Byward Market

The Byward Market or Lowertown as many long time residents refer to the neighbourhood  is a fun and dynamic place to work, shop and live! The Market has seen significant growth in the residential sector over the last number of years, with new addresses springing up throughout the area.The growth has come in large part due to the increase in high rise condominiums that cater to a diverse market. Featuring beautiful and luxurious addresses such as 90 George Street and The Sussex that cater to the upper echelons, there are also buildings that cater to young up and coming porfessionals and students as well as established Mandarins working on ” The Hill”. The range of residents is as diverse as the eclectic mix of businesses that make up the street scape in the market. Along with excellent choices for shopping and dining, you’ll find a community centre, child care, schools, parks and a variety of art galleries including the  National Gallery as well as  places of worship throughout the community of Lowertown. There is easy access to public transit as well as to the bicycle paths along the Ottawa River maintained by the National Capital Commission.

The Lowertown West Community Association meets monthly to discuss topics of interest and concern to the community, and welcomes new members. The neighbourhood is a very mixed one with yuppie couples and many families. The area is mainly English-speaking but there is a large francophone population as well. The Market is close to downtown, to the Rideau Centre shopping mall, to Parliament Hill and to a number of foreign embassies.

During the growth of Bytown (the former name for Ottawa) in the 19th century the Byward Market area was called Lowertown and most residents were Irish or French. The battles between these communities became the stuff of legend, although, as Catholics, both united in common cause against the wealthier Protestants. The large Catholic community attracted Notre Dame Cathedral, one of the biggest and oldest Roman Catholic churches in Ottawa. The shape of the cathedral was taken into account when the National Gallery of Canada was designed and built across Sussex Drive.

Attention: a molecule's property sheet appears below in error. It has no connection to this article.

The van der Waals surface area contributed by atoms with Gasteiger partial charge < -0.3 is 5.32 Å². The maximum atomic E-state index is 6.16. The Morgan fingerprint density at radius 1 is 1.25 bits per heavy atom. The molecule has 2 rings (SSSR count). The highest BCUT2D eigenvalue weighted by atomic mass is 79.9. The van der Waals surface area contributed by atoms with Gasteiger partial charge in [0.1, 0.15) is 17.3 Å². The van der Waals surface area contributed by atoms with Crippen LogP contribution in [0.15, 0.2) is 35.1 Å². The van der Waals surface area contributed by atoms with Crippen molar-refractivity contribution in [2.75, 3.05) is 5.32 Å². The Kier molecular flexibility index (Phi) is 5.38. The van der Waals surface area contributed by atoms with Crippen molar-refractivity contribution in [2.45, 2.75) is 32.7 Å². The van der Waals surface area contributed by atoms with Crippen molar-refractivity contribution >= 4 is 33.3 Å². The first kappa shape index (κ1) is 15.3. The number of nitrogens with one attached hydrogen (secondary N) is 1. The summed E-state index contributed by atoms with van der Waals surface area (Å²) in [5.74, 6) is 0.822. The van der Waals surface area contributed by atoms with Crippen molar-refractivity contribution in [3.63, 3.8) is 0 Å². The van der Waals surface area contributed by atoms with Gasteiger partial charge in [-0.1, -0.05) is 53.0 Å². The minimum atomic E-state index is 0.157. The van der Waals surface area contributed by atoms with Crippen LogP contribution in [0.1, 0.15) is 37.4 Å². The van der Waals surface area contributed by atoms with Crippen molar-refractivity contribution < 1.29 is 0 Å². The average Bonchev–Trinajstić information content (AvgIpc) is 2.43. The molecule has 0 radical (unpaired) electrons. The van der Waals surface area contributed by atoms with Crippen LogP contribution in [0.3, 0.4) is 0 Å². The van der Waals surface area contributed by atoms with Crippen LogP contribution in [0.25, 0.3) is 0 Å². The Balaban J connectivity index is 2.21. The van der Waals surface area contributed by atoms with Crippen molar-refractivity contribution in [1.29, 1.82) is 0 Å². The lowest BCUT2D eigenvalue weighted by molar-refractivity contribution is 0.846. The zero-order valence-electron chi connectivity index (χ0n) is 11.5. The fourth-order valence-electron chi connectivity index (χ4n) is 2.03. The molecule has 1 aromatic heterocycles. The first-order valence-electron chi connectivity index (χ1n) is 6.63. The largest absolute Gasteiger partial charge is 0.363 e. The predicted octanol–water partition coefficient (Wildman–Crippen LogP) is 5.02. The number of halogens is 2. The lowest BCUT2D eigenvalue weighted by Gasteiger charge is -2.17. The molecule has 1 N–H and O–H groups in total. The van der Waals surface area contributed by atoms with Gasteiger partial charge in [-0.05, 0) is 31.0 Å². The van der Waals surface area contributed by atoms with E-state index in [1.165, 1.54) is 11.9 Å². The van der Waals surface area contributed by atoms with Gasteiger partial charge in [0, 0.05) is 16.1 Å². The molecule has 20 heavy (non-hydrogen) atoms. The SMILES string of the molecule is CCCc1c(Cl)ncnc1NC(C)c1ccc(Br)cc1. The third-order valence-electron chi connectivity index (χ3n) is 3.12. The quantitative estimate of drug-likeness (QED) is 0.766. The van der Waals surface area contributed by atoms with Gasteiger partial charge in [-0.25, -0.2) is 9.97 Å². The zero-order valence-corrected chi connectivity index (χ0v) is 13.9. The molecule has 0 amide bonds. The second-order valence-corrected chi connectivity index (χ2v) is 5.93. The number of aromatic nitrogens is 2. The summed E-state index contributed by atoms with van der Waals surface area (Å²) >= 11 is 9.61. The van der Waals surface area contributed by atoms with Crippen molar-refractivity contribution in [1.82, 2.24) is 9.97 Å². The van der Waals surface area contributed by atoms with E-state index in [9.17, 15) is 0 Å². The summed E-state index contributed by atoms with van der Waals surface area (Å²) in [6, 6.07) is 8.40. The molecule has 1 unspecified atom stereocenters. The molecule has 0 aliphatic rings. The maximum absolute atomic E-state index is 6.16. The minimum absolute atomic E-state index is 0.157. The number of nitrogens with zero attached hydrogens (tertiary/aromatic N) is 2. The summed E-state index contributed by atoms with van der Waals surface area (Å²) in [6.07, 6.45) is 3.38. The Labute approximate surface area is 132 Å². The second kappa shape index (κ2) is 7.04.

The Architectural masterpiece of the US embassy is a striking presence on Sussex with views of both the parliament buildings and the market. It has the premier spot of all embassies in Canada. A multitude of restaurants and specialty food stores have sprouted around the market area, making this neighborhood one of the liveliest in Ottawa after normal business hours. A four block area around the market provides the densest concentration of eating places in the National Capital Region, but the areas beyond this zone also offer boutiques and restaurants in abundance. As the city’s “bar district”, at night the area thrives with university students and other young adults.

Over the years the city has developed a series of five small, human-scale, open air courtyards, immediately east of Sussex Drive, stretching from Saint Patrick Street to George Street. These cobblestone courtyards are filled with flowers, park benches, fountains and sculptures. Several of the houses surrounding them are historic buildings.

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